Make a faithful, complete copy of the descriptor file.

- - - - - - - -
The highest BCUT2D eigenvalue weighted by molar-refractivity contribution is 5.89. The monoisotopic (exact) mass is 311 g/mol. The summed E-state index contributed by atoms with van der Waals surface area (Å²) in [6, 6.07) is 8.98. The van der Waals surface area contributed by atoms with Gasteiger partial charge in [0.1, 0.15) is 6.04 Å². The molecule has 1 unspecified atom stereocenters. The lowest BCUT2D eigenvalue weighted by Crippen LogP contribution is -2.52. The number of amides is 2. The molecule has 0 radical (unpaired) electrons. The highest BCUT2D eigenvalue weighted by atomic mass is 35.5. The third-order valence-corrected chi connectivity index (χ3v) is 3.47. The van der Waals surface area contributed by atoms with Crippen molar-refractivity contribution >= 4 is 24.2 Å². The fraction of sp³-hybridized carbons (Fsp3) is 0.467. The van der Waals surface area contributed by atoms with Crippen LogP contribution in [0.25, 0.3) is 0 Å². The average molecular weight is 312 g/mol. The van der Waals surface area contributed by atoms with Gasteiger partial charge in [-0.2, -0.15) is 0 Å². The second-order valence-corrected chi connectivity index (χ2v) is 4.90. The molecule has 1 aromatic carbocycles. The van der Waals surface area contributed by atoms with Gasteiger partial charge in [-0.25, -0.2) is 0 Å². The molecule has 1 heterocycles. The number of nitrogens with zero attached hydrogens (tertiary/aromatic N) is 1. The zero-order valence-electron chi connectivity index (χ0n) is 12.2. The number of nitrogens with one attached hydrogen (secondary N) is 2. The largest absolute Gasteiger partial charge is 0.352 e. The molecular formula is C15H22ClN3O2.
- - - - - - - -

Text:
The highest BCUT2D eigenvalue weighted by molar-refractivity contribution is 5.89. The monoisotopic (exact) mass is 311 g/mol. The summed E-state index contributed by atoms with van der Waals surface area (Å²) in [6, 6.07) is 8.98. The van der Waals surface area contributed by atoms with Gasteiger partial charge in [0.1, 0.15) is 6.04 Å². The molecule has 1 unspecified atom stereocenters. The lowest BCUT2D eigenvalue weighted by Crippen LogP contribution is -2.52. The number of amides is 2. The molecule has 0 radical (unpaired) electrons. The highest BCUT2D eigenvalue weighted by atomic mass is 35.5. The third-order valence-corrected chi connectivity index (χ3v) is 3.47. The van der Waals surface area contributed by atoms with Crippen molar-refractivity contribution >= 4 is 24.2 Å². The fraction of sp³-hybridized carbons (Fsp3) is 0.467. The van der Waals surface area contributed by atoms with Crippen LogP contribution in [0.25, 0.3) is 0 Å². The average molecular weight is 312 g/mol. The van der Waals surface area contributed by atoms with Gasteiger partial charge in [-0.2, -0.15) is 0 Å². The second-order valence-corrected chi connectivity index (χ2v) is 4.90. The molecule has 1 aromatic carbocycles. The van der Waals surface area contributed by atoms with Gasteiger partial charge in [-0.25, -0.2) is 0 Å². The molecule has 1 heterocycles. The number of nitrogens with zero attached hydrogens (tertiary/aromatic N) is 1. The zero-order valence-electron chi connectivity index (χ0n) is 12.2. The number of nitrogens with one attached hydrogen (secondary N) is 2. The largest absolute Gasteiger partial charge is 0.352 e. The molecular formula is C15H22ClN3O2.